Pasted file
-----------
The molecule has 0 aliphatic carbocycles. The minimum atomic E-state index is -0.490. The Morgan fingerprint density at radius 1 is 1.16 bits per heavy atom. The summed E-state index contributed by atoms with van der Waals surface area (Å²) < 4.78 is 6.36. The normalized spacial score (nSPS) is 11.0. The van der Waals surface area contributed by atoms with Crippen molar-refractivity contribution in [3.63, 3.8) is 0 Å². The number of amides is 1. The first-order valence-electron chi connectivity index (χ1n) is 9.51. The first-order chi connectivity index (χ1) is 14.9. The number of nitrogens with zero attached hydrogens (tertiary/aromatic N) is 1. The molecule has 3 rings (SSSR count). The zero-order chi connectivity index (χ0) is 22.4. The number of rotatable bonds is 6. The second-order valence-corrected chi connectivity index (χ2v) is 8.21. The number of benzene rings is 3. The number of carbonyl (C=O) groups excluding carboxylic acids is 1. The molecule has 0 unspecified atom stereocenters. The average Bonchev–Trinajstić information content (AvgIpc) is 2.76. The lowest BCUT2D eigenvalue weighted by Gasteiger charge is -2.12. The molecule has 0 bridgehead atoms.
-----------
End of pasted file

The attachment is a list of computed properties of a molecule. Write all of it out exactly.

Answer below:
The molecule has 0 aliphatic carbocycles. The minimum atomic E-state index is -0.490. The Morgan fingerprint density at radius 1 is 1.16 bits per heavy atom. The summed E-state index contributed by atoms with van der Waals surface area (Å²) < 4.78 is 6.36. The normalized spacial score (nSPS) is 11.0. The van der Waals surface area contributed by atoms with Crippen molar-refractivity contribution in [3.63, 3.8) is 0 Å². The number of amides is 1. The first-order valence-electron chi connectivity index (χ1n) is 9.51. The first-order chi connectivity index (χ1) is 14.9. The number of nitrogens with zero attached hydrogens (tertiary/aromatic N) is 1. The molecule has 3 rings (SSSR count). The zero-order chi connectivity index (χ0) is 22.4. The number of rotatable bonds is 6. The second-order valence-corrected chi connectivity index (χ2v) is 8.21. The number of benzene rings is 3. The number of carbonyl (C=O) groups excluding carboxylic acids is 1. The molecule has 0 unspecified atom stereocenters. The average Bonchev–Trinajstić information content (AvgIpc) is 2.76. The lowest BCUT2D eigenvalue weighted by Gasteiger charge is -2.12. The molecule has 0 bridgehead atoms.